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  • Dec 18, 2014
  • Updated: 5:55am
NewsHong Kong

200,000 village houses face warnings on illegal structures

Claim by rural leader as deadline for declaring unauthorised building works approaches and officials prepare to launch enforcement action

PUBLISHED : Sunday, 30 December, 2012, 12:00am
UPDATED : Sunday, 30 December, 2012, 1:23pm

Buildings Department officers will this week begin handing out as many as 200,000 warnings and demolition orders to the owners of village houses with illegal structures.

It marks the start of a crackdown on unauthorised additions to homes that could take as long as 10 years.

Most villagers appear to have spurned the government's offer to register illegal structures in return for a temporary reprieve from enforcement measures.

By the middle of this month just 11,000 had signed up to a scheme under which they can keep their homes unchanged, subject to five-yearly checks.

It's not known how many village homes have illegal additions.

The Heung Yee Kuk, the lobby group for indigenous New Territories villagers, estimates that 35,000 homes have unauthorised structures.

But rising rural leader Junius Ho Kwan-yiu believes the figure could be as high as 200,000.

A specially formed "village house section" in the Buildings Department, with a director, 40 staff and an annual budget of HK$36 million will tackle the illegal works.

The department has made it clear enforcement action will be taken once the deadline for registration passes on Tuesday. In most cases, warning notices telling owners to demolish illegal structures will be handed out first. If the owners fail to comply, demolition orders will be issued.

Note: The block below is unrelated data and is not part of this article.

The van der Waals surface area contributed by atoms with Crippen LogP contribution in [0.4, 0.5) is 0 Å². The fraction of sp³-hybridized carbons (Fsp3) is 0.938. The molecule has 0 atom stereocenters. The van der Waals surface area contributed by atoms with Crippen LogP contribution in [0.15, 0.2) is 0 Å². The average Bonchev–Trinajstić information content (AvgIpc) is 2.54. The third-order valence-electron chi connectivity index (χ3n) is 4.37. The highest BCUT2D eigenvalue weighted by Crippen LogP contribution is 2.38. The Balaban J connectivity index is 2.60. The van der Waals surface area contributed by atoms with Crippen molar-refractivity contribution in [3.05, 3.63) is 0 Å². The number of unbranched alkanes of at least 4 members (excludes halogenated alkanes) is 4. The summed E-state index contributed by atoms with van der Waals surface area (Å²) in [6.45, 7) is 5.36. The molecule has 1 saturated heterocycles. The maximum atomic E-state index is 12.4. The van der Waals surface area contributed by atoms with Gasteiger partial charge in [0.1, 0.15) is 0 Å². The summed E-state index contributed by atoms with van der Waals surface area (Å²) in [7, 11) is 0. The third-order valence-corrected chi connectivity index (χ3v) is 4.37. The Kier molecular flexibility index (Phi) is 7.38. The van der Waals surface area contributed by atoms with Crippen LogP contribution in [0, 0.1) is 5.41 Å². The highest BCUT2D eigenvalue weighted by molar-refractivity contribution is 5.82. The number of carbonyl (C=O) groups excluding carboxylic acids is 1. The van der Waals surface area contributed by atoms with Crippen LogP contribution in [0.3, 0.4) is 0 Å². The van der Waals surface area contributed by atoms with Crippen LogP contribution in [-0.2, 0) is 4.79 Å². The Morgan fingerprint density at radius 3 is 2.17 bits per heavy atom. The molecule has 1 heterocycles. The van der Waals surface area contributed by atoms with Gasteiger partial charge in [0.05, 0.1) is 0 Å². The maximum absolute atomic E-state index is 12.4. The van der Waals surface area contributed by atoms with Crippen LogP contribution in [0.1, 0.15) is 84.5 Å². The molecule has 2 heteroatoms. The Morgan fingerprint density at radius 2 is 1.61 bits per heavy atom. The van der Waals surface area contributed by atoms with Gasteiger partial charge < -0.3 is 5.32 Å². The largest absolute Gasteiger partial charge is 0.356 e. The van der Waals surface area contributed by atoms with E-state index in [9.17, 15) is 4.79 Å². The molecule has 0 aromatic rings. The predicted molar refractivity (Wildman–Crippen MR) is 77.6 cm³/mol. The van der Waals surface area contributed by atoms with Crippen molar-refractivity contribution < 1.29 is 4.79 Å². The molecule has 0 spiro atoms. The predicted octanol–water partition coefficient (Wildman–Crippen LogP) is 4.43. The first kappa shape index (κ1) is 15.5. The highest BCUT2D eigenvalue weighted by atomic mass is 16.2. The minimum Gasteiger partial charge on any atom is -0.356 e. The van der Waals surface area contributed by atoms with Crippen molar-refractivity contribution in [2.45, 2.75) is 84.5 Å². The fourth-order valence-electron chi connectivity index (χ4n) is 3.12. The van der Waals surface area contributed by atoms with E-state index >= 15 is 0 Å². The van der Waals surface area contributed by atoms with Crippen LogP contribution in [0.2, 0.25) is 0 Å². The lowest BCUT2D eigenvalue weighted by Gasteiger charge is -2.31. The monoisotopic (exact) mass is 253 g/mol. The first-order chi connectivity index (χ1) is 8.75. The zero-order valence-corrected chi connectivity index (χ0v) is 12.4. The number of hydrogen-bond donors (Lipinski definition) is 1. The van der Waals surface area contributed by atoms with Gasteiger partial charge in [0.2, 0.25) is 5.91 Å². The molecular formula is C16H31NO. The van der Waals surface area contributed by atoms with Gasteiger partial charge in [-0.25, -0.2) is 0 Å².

Democratic Party legislator James To Kun-sun said the tremendous manpower and public money involved underscored the fact that the growing number of illegal structures in the New Territories had become a major social issue. To said there were questions the public needed to discuss. "Does our society want to spend hundreds of millions of dollars on clearing the structures or on health care services by adding a few more beds in hospital?" he asked. "The enforcement takes time, but it isn't insoluble."

Choy Kin-kuen, president of the Hong Kong Institute of Engineers and a retired senior Buildings Department official, said the enforcement action must go ahead. "It is unhealthy to see those structures surrounding our living space," he said. "They should be cleared, especially when urbanites are questioning if preferential treatment is given to villagers. The dilemma is that it involves a huge cost."

The Buildings Department declined to say whether it would outsource the job of identifying and inspecting illegal structures, as has happened in the past.

Since 2001, the government has undertaken to clear 800,000 unauthorised structures identified as dangerous in urban areas, but it has so far cleared only half of them.

As the spotlight fell on illegal structures beyond urban areas, rural leaders put up a fight to try to stop a similar crackdown, even calling for a blanket amnesty in New Territories villages.

The issue has led to an urban-rural divide and has even split the rural authority itself.

While the kuk's leader, Lau Wong-fat, urged villagers to report their structures, Ho, chairman of its Tuen Mun rural committee, advised the opposite.

Ho, a lawyer, said the register would become a record of villagers' violation of building rules.

Sources close to the three professional institutes - for architects, surveyors and engineers - say they are unlikely to back Ho's proposal to legalise some of the structures.


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This article is now closed to comments